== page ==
Can a dying language revive Lebanon's Christian population?
Lebanon's Maronites used to play a crucial role in the region, but their power and sense of identity are waning. One organization hopes to reverse that by reviving their ancient language, Syriac.
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Dr. Mario Kozah, a professor at the American University of Beirut (AUB), says the church identifies with Syriac in terms of not just language, but also culture, history, and geography. Syriac was a dominant language in the region since well before the days of Jesus Christ and up until the 14th or 15th century.Skip to next paragraph
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That the Maronite church's official name is the Syriac Maronite Church shows how integral the language is to their identity, says Dr. Kozah, who teaches Arabic and Syriac (though not connected with Bnay Qyomo) in what he says is probably the largest university class for the Syriac language in the world.
“The name of this church gives you an indication of the way it identifies itself,” says Kozah. “Its cultural and linguistic identity is Syriac.”
A tool for division
But while the Syriac language may flow through the veins of Maronite history, not everyone believes its revival would strengthen the Maronite community.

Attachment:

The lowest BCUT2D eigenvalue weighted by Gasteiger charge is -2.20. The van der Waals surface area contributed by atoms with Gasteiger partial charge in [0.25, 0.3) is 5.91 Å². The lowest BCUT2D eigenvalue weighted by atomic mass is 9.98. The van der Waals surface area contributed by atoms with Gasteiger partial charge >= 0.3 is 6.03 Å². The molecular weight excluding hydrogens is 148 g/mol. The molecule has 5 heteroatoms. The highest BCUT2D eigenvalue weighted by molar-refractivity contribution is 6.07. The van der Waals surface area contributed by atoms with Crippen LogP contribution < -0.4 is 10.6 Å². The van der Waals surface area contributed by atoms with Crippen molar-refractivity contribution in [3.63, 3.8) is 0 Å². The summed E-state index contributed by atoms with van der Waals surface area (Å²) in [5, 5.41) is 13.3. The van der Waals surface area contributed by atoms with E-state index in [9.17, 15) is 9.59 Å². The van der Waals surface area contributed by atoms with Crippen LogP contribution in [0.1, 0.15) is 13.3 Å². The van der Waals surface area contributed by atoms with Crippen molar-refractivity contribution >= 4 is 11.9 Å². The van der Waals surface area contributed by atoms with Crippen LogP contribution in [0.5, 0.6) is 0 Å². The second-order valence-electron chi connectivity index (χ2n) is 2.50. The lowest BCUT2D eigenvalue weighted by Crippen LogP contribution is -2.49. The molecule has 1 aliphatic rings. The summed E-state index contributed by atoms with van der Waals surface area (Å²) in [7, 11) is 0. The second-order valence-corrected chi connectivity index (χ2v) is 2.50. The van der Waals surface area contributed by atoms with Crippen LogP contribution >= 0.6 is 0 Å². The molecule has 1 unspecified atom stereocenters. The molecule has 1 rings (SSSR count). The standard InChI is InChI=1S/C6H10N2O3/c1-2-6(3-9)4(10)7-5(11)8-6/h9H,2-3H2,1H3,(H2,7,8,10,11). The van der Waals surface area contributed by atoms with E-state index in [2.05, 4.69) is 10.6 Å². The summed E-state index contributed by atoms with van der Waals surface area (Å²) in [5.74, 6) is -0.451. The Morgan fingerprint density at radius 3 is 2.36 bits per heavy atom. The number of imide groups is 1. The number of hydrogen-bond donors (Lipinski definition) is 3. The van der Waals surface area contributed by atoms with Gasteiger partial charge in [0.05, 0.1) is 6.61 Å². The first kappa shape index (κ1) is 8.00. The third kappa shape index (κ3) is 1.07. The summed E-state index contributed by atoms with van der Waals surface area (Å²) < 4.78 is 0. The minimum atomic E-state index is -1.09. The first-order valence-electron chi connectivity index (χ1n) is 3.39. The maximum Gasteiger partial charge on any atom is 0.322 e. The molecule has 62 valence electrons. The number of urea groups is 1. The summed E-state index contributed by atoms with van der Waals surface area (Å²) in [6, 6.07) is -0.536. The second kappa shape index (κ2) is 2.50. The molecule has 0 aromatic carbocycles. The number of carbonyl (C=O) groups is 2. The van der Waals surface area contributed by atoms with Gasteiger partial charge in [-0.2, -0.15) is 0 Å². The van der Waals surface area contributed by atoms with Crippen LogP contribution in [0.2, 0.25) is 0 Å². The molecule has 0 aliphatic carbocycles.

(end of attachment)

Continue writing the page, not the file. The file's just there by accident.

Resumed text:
According to Dr. Sami Nader, a professor of economics at Universite Saint Joseph in Beirut, the Maronite community has flourished the most when it has opened up and expanded economically – something done by speaking a common tongue with neighboring communities.
Kozah agrees. “What is interesting about the Maronites is that they very quickly took up Arabic, much earlier than other Syriac communities and churches, and quickly adapted.”
While spoken largely in the Levant region and parts of southern Turkey, Syriac spread as far east as India and parts of China. Today, Syriac survives in Iraq, where it is seen as an official minority language, as well as in some schools in Sweden and Israel.
Kozah believes that one of the reasons Maronites survived in such relatively large numbers in comparison with other Syriac churches is because of their early adoption of Arabic
“Only in Lebanon do you still have some kind of strength and vibrancy left in minority communities,” he says, noting that the Syriac communities in Iraq have all but disappeared, half of them in the last five or six years, as have most of those in southeast Turkey.
This vibrancy may be at least partially due to the delicate Lebanese political structure, which ensures that each religious community has fairly equal representation in the government. The complicated arrangement has mostly kept a lid on any simmering religious tensions that tore the country apart in the 1980s.
Chaer says the Maronite Church has not put enough support behind Bnay Qyomo, likely because of the political implications and concerns that the revival is a guise for drawing divides between Lebanon's various religious communities.
“We are not trying to say that we are against (other religious sects and communities in Lebanon),” says Chaer. “This is false. We want to work together.”
“We don’t have a religion problem. We just need people to understand our culture.”